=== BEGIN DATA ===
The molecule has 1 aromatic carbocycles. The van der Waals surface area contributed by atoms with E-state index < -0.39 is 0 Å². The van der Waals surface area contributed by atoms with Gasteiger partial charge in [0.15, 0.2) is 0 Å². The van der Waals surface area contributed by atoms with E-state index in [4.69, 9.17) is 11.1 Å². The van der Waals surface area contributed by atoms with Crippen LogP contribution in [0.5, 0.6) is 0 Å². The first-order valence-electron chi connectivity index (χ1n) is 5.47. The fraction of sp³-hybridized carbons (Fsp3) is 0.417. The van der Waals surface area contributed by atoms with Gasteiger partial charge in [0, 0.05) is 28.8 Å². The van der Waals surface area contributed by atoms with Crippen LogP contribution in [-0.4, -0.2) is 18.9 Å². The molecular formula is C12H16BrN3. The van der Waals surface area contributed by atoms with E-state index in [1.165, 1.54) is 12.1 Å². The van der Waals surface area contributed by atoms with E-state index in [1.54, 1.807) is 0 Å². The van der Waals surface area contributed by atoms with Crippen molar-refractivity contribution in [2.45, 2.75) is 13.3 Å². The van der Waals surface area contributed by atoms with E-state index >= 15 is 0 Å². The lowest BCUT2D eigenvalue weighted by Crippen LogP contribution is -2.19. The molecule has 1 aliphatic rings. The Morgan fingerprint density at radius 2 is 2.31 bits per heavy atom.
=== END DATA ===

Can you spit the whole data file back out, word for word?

The molecule has 1 aromatic carbocycles. The van der Waals surface area contributed by atoms with E-state index < -0.39 is 0 Å². The van der Waals surface area contributed by atoms with Gasteiger partial charge in [0.15, 0.2) is 0 Å². The van der Waals surface area contributed by atoms with E-state index in [4.69, 9.17) is 11.1 Å². The van der Waals surface area contributed by atoms with Crippen LogP contribution in [0.5, 0.6) is 0 Å². The first-order valence-electron chi connectivity index (χ1n) is 5.47. The fraction of sp³-hybridized carbons (Fsp3) is 0.417. The van der Waals surface area contributed by atoms with Gasteiger partial charge in [0, 0.05) is 28.8 Å². The van der Waals surface area contributed by atoms with Crippen LogP contribution in [-0.4, -0.2) is 18.9 Å². The molecular formula is C12H16BrN3. The van der Waals surface area contributed by atoms with E-state index in [1.165, 1.54) is 12.1 Å². The van der Waals surface area contributed by atoms with E-state index in [1.54, 1.807) is 0 Å². The van der Waals surface area contributed by atoms with Crippen molar-refractivity contribution in [2.45, 2.75) is 13.3 Å². The van der Waals surface area contributed by atoms with E-state index >= 15 is 0 Å². The lowest BCUT2D eigenvalue weighted by Crippen LogP contribution is -2.19. The molecule has 1 aliphatic rings. The Morgan fingerprint density at radius 2 is 2.31 bits per heavy atom.